LONDON Oil prices rose on Tuesday as data showed Chinese oil demand probably hit a record high in 2015, but contracts remained near 12-year lows as the IEA said the market should stay oversupplied this year.
Brent crude futures, the global benchmark, were up 45 cents at $29.00 a barrel by 1439 GMT. U.S. crude futures were down 39 cents at $29.03 a barrel after touching an intra-day high of $30.21. The U.S. contract did not settle on Monday, a public holiday in the U.S. market.
"It seems to be a healthy upside correction in an otherwise downtrending market," said Tamas Varga, oil analyst at London brokerage PVM Oil Associates.
Traders said prices drew support from strong oil demand in China. Preliminary Reuters calculations based on government figures showed record oil consumption of 10.32 million barrels per day (bpd) in 2015, up 2.5 percent from 2014, defying slowing growth in the world's second-largest economy.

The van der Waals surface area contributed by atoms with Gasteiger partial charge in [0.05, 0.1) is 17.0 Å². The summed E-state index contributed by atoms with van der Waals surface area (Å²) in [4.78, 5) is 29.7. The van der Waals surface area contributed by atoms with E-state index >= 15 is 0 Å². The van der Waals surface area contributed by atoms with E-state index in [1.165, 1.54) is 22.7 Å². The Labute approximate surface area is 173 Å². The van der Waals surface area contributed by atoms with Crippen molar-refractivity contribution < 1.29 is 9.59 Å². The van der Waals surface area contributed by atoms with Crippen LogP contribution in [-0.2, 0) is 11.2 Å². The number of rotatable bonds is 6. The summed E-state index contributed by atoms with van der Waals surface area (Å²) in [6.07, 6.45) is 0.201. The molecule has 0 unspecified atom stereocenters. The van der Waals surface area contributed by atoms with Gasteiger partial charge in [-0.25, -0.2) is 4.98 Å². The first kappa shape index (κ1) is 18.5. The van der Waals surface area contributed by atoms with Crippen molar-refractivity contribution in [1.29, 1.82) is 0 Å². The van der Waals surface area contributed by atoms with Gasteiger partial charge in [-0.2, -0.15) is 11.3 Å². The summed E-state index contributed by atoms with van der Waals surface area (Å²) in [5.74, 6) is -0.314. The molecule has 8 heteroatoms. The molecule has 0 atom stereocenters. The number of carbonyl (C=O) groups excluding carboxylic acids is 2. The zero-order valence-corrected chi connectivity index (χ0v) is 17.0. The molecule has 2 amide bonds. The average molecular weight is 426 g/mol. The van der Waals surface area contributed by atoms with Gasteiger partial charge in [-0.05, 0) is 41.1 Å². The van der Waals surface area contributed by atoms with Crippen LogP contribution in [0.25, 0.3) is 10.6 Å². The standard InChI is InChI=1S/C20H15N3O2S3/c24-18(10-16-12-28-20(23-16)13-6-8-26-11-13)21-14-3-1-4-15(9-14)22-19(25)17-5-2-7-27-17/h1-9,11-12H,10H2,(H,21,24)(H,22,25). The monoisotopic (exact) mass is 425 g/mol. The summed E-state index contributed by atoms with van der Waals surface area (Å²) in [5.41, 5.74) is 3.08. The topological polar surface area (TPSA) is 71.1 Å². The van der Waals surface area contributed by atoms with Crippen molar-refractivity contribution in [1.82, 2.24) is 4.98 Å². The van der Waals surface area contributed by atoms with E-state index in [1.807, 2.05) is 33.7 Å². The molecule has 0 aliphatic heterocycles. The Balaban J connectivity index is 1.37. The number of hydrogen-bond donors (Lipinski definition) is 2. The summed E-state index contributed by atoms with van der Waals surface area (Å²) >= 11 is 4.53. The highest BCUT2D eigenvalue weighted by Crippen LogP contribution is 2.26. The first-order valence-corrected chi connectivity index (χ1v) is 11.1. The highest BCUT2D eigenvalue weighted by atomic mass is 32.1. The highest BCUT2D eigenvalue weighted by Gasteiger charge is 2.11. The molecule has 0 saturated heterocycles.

But oil prices remained near 12-year lows as a global glut was set to last until at least late 2016, according to the International Energy Agency, which advises industrialised countries on energy policy.
The agency said oil prices could fall below current levels.
"While the pace of stock building eases in the second half of the year as supply from non-OPEC producers falls, unless something changes, the oil market could drown in oversupply," the IEA said.
Global oil demand fell to a one-year low in the fourth quarter of 2015, the IEA added, due to mild weather.
"It's not looking good. There is no reason to believe why and how prices will recover by the end of 2017," Abhishek Deshpande, oil analyst at Natixis, told Reuters Global Oil Forum.
The oversupply is set to worsen with the return of Iranian barrels to the market following the lifting of nuclear-related Western sanctions.
Iran said it could increase oil output by 500,000 bpd and issued an order to start the ramp-up on Monday.
Most analysts expect Iran's full return to oil markets to be relatively slow due to the need to overhaul its infrastructure following years of underinvestment, but the country is also estimated to have stored 12-14 million barrels of crude and 24 million barrels of condensates for immediate sale.
China's CNOOC said it aimed to cut oil and gas production this year and expected output to rebound in 2018.
(Additional reporting by Roslan Khasawneh and Henning Gloystein in Singapore; Editing by David Evans and Susan Fenton)
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